I just got myself one yesterday and its a huge difference when it comes to what i'd call Detailed Steadiness. Will NOT necessarily help with the steps, but i think an overall smoother image will help fool the viewer. test i did:


    and here's me using my new 16-35mm f4 IS lens (at 16mm) and walking carefully
    http://youtu.be/B8p7ATS80D0
    and
    http://youtu.be/_VouDGFkgkw

  • Thanks for giving good solutions. I and garug have pointed out 1 year ago its the way we walked. the best solution is a 4th axis on a steadicam else most of the time walking motion is hard to counter unless you shuffle your walk.

    Thanks jeftavarwijk for the IS analysis. just changed my system to d750 with VR lens and it really worked very well coupled with shuffle walking.
  • @200sx what do you do about running? I mean, i could really flat-out sprint with a steadicam, but doing that with my gimbal has not been possible. Perhaps its just exactly the same problem and solution, but still wanted to run that by you. (pun intended)

  • @jeftavarwijk I am using RP2 from Flygimbal.com , I design the system with rigidity in mind hence after prototyping, we ended up with a system similar to dji ronin where the 3 axis uses sturdy aluminium arms rather then carbon fibre. Carbon fibre tend to resonant more when we run.

    In my website you can see the intro video where I ran with a kid with no problems with vibrations when I am running.
  • I have tried to use Final Cut Pro stabilisation with no good result, I think without it is better. On this video I tried slowing down to half and using optical flow setting, and the big propeller looks rally smooth at 2:20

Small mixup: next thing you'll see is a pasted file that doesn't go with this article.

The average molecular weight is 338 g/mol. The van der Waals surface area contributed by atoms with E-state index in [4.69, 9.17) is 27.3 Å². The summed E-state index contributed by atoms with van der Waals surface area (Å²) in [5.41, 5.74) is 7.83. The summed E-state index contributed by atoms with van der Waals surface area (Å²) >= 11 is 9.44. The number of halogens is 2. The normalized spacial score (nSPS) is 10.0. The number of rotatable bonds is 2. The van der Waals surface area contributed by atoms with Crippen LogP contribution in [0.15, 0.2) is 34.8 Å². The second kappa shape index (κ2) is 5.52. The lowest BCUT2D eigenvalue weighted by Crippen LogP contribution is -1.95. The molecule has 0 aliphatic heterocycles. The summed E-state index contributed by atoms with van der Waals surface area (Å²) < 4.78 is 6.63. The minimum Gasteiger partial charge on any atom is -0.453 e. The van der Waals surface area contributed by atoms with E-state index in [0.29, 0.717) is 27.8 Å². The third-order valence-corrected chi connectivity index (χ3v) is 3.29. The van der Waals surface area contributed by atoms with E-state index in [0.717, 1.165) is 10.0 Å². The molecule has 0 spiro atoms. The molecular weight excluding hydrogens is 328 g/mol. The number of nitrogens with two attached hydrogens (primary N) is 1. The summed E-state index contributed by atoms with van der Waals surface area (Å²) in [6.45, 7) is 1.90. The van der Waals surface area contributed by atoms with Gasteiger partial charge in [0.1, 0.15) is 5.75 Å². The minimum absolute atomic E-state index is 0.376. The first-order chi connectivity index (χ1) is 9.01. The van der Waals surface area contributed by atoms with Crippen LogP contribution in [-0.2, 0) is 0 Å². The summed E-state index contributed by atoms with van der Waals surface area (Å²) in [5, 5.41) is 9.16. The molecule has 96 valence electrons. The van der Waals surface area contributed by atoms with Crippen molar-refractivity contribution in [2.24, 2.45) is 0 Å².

Tried then the same principle as follows: Speed reduced to half, optical flow applied, saved as master file and reopened, Speed doubled and optical flow applied. This I tried to the beautiful boats video posted above. Here is the result. Note also exposure and saturation adjusted, noise removed and blur mask added.



    What do you think, does it remove the waling motion? My goal was to reduce the forward and back motion. Up/doe and sideways this should not affect much.



  • @garug well, to be honest, i wouldn't be happy with the results, but we might have a different taste.

    i do see a lot of walking motion, but i dont think it takes away from the images because i dont sense you want to emulate a crazy flexible jib or dolly shot. So its fast and with rough operating (holding it in one hand, quick turns) and does that really well, but it comes with some motion.

    Also your lens is really wide, which again is a stylistic choice i wouldn't make but yours is so wide that you obviously like it, and use it well. A very wide lens can mask alot of rough handling, like its easier to film wide or you're holding the camera with your hand then it is to film lets say 85mm.

    i myself are quite happy with the 16mm IS option that i have, although i might prefer even wider. I have a 12mm tokina lens that i adore but no IS and my speedbooster is not talking aperture with that lens. But in the end the lens and gimbal should work on very wide as more of a closer lens.

    the best way to test your set-up (i think) is to use a close IS lens range (mine is 35mm max, still pretty close) and see how the images hold up. If it looks good then, then you know you have a winner. Imho.

    also, just wanted to say i see your name popping up everywhere and answering questions people have and that i think thats really cool, you helping out so many people. Thanks! A lot!

  • @200x i see what you mean. Interesting to hear about the stronger frame and les 'jitter' because of it., makes sense.

    how heavy is it though. And also, do you find that operating it with one hand helps with the steps?